I’m always surprised how long it takes for some people to make decisions.  Now me,  I listen, solicit others' opinions, determine the level of emotion behind the decision, check in with my intuition and then make a call.  Well, sometimes this isn’t the best  approach and it challenges  people who are much more thoughtful, thorough in analyzing the data and studying the impacts of decisions.  The “ah-ha” is that both styles are needed. However, different approaches on a team can create some tension and even conflict at times.

There has been quite a bit of research regarding the way people approach decision-making.  I like the categories developed by Harvey F. Silver and J. Robert Hanson a number of years ago.  They suggest that individuals have certain decision-making styles that they use and prefer, although circumstances often modify their “go-to-approach”.  Here are some summary definitions by Silver and Hanson:

Sequential:  Sequential decision-makers need lots of specific information and details. They want to know the steps and process needed to get the end result, and desire a clear description of the outcomes.  They want the data behind all options.

Logical:  These decision-makers also want specifics, but want the reasons and all defensible positions.  They tend to weigh and balance choices against one another.  They use objective judgment to make decisions, not their feelings.

Global: Global decision-makers want to explore and imagine all the possibilities.  They want to know how a decision fits within the context of all possibilities.  They want to explore the many options and aren’t restrained by data.  They want to know what is good for everyone.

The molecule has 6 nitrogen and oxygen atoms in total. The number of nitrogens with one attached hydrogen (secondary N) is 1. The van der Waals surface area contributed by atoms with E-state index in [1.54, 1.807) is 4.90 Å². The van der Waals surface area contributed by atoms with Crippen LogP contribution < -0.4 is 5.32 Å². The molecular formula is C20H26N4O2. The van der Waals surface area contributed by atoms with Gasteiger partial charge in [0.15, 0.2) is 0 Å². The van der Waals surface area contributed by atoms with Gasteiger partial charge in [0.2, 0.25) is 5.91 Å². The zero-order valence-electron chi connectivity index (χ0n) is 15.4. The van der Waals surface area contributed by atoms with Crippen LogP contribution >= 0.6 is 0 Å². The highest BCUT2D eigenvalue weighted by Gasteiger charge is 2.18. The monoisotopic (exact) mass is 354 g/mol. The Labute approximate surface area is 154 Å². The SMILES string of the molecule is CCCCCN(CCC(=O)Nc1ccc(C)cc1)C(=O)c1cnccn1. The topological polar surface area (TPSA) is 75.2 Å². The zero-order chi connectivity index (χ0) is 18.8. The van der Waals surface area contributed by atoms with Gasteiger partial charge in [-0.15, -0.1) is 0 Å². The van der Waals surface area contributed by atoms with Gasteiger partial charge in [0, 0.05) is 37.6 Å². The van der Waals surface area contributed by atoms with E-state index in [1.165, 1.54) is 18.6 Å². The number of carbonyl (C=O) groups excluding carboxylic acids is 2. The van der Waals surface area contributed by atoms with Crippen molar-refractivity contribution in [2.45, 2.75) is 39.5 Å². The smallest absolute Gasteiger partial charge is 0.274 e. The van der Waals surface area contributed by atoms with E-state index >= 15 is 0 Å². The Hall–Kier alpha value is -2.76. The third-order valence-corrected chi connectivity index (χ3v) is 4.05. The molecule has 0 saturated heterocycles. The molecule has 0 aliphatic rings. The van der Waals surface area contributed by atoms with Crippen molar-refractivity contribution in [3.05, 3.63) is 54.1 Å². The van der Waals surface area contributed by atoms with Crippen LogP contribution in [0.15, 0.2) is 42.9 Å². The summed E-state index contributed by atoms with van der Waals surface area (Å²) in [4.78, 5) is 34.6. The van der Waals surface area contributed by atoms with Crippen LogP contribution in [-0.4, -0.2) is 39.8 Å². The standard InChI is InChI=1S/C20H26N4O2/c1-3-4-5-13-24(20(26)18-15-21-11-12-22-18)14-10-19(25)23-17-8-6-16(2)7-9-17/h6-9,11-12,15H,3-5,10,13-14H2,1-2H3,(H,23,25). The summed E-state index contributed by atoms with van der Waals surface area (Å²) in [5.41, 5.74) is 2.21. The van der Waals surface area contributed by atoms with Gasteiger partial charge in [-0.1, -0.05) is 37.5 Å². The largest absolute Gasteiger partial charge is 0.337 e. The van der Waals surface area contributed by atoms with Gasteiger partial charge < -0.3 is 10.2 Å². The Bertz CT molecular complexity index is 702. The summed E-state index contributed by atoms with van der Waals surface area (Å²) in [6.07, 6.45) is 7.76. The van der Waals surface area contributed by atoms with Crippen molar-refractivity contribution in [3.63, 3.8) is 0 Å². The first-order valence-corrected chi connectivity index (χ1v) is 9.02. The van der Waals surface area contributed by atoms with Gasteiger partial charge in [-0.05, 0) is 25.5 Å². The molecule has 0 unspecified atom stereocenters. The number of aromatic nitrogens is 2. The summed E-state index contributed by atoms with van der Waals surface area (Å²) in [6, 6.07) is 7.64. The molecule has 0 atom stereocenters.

Personable: These decision-makers want everyone to share and weigh in with their experiences before reaching a decision.  They want the decision-making process to be collegial, cooperative and sensitive to the needs of individuals.

Do you recognize your own preferred style and the styles of some of your Board and leadership team members?  The important thing to remember is that no one style is better or worse than the other.  But here are three tips to help you manage the differences in discussions.

1.      Remember: The sum really is greater than any one part. So listen, honor and recognize that often the best result comes from allowing everyone to approach it their own way.  That means lighten up and approach without frustration, impatience, or stalling the discussion.

2.      Create a set of decision criteria that everyone can agree with.  This framework can describe the scenarios for when you can make a quick decision based on simple discussion, and when you need more thorough analysis and data.   This allows for all styles to shine, at different times.

3.      Take a break when there is an impasse or ‘locked jury’. Do something fun to lessen the stress and facilitate camaraderie and sense of team.  After all people really just want what is best for the organization, and there is more than one way to skin the cat.


If you and your staff, or Board members are interested in learning about the specific decision styles of the individuals in your group, HCollaborative offers an informative 90-minute workshop around principles of decision-making.  It includes a quiz to help identify the individual decision styles of each individual team member.  For detail, email: Maryanne@hcollaborative.com or call 503-708-9239